Many years ago, during a bitter breakup, a former beau hoped to push me out of our shared flat. At the time, I was working as a temp while he had a full-time job as a professor at the University. I mentioned he had more housing options than I had, and it made more sense for me to stay with the dog and simply find a flatmate to make up his share of the rent. Two things occurred: he told me to get rid of the dog coupled with a fearmongering campaign that our landlord would never agree to a flatmate situation and I would have no choice but to move from my home. The next day, armed with great resolve, I spoke to the landlord and asked if he had a problem with me staying and finding a flatmate. His response was he didn’t see that as an issue as long as the rent was paid on time. When the beau returned late that night, I countered his fearmongering and told him to pack his bags. A week later, I found the first of two terrific flatmates.
Negative Nellies and Projecting
For many of us settled in an apartment or a house but face rising costs in upkeep, rent, utilities, and so forth home sharing makes sense. But when we share this very practical idea, there’s always unsolicited advice from friends and family of how that’s the worst possible solution. We’re told horror stories of grifters who will steal, destroy the property, endanger our lives, and much more. What I discovered over time was these Negative Nellies projected their own fears. There’s no question some individuals might take advantage of a shared housing situation, but I believe there are more positive experiences than negative ones based from the hundreds of people that Sharing Housing has interviewed during the last ten years and from Annamarie’s and my own personal experiences.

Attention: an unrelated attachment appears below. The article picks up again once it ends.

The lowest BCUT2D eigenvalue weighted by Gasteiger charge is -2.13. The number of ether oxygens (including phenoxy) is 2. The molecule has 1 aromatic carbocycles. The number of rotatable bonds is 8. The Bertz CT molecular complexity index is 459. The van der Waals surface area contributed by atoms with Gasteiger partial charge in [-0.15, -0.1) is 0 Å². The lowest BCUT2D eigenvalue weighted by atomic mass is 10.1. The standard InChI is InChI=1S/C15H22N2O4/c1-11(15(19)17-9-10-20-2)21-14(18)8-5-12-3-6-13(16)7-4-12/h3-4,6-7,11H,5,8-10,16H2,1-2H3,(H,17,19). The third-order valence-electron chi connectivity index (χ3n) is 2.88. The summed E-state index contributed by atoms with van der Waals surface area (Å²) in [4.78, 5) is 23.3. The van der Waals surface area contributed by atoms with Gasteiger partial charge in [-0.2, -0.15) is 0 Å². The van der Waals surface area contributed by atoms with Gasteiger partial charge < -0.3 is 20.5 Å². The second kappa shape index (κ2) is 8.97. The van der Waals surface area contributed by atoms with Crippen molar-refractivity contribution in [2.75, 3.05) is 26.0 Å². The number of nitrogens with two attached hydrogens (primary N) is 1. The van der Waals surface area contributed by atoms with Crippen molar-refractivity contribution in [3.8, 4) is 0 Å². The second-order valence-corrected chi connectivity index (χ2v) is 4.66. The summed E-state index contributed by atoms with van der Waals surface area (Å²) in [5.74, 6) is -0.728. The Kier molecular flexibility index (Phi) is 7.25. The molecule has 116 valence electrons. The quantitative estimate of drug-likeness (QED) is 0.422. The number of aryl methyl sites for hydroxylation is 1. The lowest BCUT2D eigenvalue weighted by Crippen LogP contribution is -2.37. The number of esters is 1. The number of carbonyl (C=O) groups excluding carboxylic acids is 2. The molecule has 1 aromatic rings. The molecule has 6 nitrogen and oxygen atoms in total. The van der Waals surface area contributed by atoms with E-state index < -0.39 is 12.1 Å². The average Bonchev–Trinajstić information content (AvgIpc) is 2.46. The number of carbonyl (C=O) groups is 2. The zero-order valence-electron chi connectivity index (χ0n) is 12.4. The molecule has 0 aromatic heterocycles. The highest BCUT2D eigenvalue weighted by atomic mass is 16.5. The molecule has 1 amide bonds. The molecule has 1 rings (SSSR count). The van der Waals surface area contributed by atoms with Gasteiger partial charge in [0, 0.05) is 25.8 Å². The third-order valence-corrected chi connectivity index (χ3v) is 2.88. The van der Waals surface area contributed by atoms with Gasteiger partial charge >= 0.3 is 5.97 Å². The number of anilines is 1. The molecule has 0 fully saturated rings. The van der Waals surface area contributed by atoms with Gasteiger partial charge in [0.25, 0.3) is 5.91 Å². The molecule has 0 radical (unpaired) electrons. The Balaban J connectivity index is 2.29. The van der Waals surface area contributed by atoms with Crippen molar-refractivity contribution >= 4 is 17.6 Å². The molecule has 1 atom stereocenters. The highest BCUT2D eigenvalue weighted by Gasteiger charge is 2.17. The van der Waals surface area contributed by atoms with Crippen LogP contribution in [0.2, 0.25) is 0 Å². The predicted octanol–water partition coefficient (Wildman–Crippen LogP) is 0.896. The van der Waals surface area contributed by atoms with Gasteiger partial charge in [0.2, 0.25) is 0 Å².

Countering the Negative Nellies
The best way to counter Negative Nellies is to set boundaries. Your home environment and finances concerns only you and not them. If you are convinced that home sharing will help ease the financial burden of housing costs, then move forward. However, don’t put yourself in the position that may prove the Negative Nellies right—do your research. In the resource section of the Sharing Housing website, you can find videos, the book Sharing Housing: A Guidebook for Finding and Keeping Good Housemates and its accompanying workbook. The guidebook will teach you how to eliminate incompatible people before you live together, how to write an ad, how to negotiate the details of living together, what kinds of background checks and references are helpful, and much more. We also recommend to read through the articles we’ve published during the last ten years. In that section of the website, you’ll find hundreds of interviews of people who have shared their homes successfully and others who experienced some glitches. Learn from both sides of the home sharing experience. And remember, don’t let fearmongering deter you from doing what’s best for you.